The news business is neither as bad as cynical Americans think, nor as good as our own advertising. It certainly isn't a good sign when celebrities call themselves journalists and readers/viewers believe it. And if you want to rely on messengers such as Katie Couric, Bill O'Reilly, Jon Stewart, Barbara Walters and their ilk, you're a willing dupe.


Michael Gillespie said...

I'm withholding judgment until Couric has been in the anchor chair for at least a couple of weeks. Who knows, she may reinvent herself as a broadcast news professional. I'll be the first to admit that it's difficult to imagine her filling Walter Cronkite's or Bob Schieffer's shoes, but she deserves a chance. There have been some gutsy women in TV News. Unfortunately, the entertainment industry bureaucracy that owns and operates network news organizations cashiers women journalists who dare to speak truth to power even quicker than print media editors axe men who summon up the courage to write with an eye to integrity rather than the next paycheck. When was the last time you heard anything of MSNBC's Ashleigh Banfield, who found the gumption to question the networks' shameful emulation of Fox News' mindless jingosim during the run up to the invasion of Iraq? And when was the last time you heard of your former colleague at Rocky Mountain News, foreign affairs correspondent Holger Jensen, who dared to report on the crisis in Israel/Palestine from a perspective that is forbidden here in "the land of the free and the home of the brave" where the First Amendment reigns? At least give Couric a chance before you write her off.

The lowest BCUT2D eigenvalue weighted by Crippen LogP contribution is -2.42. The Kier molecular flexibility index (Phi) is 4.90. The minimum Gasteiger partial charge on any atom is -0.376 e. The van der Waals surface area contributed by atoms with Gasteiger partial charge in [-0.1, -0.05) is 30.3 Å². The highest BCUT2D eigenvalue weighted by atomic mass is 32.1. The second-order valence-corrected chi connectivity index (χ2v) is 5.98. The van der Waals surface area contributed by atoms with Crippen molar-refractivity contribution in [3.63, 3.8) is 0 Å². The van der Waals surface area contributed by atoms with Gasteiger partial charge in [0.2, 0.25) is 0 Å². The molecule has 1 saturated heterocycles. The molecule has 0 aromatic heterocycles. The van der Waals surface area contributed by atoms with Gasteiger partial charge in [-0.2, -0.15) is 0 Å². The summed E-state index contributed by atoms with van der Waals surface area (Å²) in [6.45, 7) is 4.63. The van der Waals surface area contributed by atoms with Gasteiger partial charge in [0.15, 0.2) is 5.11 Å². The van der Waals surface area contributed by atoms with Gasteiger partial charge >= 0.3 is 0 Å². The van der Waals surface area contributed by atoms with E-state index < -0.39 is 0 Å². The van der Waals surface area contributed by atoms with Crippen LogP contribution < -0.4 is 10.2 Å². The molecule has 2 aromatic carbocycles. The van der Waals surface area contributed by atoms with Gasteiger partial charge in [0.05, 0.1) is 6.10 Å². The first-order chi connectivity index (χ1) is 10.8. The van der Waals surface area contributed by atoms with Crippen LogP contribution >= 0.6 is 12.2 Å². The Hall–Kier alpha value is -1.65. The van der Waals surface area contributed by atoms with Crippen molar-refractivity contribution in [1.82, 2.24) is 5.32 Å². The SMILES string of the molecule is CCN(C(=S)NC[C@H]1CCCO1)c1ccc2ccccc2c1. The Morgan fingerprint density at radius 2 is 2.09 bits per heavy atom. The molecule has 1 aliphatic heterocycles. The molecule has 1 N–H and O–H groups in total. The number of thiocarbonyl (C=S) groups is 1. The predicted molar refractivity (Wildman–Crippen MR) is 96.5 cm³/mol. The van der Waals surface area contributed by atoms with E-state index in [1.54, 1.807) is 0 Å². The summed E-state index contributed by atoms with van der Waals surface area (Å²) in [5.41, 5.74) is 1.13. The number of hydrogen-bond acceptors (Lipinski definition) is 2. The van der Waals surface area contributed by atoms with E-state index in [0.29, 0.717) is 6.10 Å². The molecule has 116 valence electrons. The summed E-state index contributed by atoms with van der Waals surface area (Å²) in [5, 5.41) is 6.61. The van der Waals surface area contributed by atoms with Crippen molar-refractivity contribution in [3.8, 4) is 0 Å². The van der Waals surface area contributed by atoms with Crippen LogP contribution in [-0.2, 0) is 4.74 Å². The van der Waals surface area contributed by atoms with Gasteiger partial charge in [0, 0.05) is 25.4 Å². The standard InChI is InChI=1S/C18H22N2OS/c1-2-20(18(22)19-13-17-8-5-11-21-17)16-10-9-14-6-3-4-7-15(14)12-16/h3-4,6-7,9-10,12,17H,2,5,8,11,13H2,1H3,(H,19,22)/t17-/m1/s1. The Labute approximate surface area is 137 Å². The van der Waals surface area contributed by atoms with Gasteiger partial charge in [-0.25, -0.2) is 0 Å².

Ron Franscell said...

Point taken. Although if CBS News executives wanted a solid, proven newswoman, I must believe they would have hired one, not rolled the dice on the "reinvention" of a chirpy, perky lightweight. Katie might surprise us ... but I'd be surprised.

It's probably not Katie herself, however, that grates, but what she symbolizes: The continued amalgamation of entertainment and news, breeding like sex-starved jackrabbits. It affects the newspaper industry, too, so this is not a TV rant. In my old age (and I'm actually Katie Couric's age) I am growing less and less concerned by what a reader will buy than what he probably should know in an increasingly complex world.

Gosh, I suppose that means I won't get promoted to Publisher soon. Or these days, even Executive Editor.

(PS: Jim Scheeler worked at the Denver Post when I was there, and moved across town to the Rocky Mountain News. Clearly, it was the Post's loss if Jim had a Pulitzer Prize in him!)